The Russia investigation has thundered back into the news cycle in the aftermath of this year’s midterm elections.
To scrape years off a possible prison sentencing, Michael Cohen on Thursday entered a new plea deal with the special counsel’s office. At an unannounced court hearing in Manhattan, the president’s former attorney pleaded guilty to lying to Congress over discussions he had with the Russian government to build a Trump Tower in Moscow—in June of 2016, he even communicated with Russian President Vladimir Putin’s spokesperson, Dmitry Peskov.
Trump, however, sees little wrong with his stalled real estate ambitions coinciding with his presidential campaign.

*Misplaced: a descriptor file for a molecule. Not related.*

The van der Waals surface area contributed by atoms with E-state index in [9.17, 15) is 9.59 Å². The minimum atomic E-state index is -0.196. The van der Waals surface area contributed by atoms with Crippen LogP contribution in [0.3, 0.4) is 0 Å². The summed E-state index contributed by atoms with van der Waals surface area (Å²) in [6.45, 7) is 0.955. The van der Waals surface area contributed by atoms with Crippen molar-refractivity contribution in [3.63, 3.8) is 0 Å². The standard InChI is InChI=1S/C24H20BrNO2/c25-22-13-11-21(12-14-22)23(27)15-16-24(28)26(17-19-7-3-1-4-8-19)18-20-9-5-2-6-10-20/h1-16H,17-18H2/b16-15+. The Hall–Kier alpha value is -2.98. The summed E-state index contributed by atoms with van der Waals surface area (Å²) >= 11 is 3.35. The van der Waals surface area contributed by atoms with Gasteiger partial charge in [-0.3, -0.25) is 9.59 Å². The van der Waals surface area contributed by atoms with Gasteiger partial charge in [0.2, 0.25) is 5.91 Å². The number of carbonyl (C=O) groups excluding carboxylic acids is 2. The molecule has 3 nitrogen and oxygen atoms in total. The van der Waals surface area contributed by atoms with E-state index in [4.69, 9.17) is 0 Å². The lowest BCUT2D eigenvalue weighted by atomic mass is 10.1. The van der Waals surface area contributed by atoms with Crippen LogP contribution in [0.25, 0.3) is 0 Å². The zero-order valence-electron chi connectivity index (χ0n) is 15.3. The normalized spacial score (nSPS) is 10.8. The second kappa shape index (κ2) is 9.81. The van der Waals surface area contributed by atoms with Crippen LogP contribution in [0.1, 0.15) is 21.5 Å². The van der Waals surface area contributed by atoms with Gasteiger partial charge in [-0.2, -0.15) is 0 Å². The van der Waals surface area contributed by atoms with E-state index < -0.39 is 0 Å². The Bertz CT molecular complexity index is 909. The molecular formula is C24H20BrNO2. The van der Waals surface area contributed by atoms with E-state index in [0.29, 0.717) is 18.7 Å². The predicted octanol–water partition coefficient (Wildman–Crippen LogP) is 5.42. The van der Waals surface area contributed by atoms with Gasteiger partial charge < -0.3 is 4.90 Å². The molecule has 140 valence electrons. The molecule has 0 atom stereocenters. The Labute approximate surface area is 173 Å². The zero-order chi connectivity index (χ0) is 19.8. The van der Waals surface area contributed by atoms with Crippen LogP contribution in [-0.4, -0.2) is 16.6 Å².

“We had a position to possibly do a deal, to build a building of some kind in Moscow,” the president told reporters before leaving for the G20 leader’s summit in Argentina. “There would be nothing wrong if I did do it. I was running my business while I was campaigning. There was a good chance that I wouldn’t have won, in which case I would have gotten back into the business, and why should I lose lots of opportunities?”
Trump also called Cohen “a weak person” who was convicted on charges unrelated to his involvement with the Trump organization.
“Michael Cohen is lying and he’s trying to get a reduced sentence for things that have nothing to do with me,” added the president.
When Cohen initially testified before the House and Senate Intelligence Committees, he told lawmakers that he ended the Moscow project on January 2016 and never made direct contact with Peskov. In his new timeline, Cohen said the discussions of a business deal continued well into Trump’s 2016 campaign, and included communications with Peskov.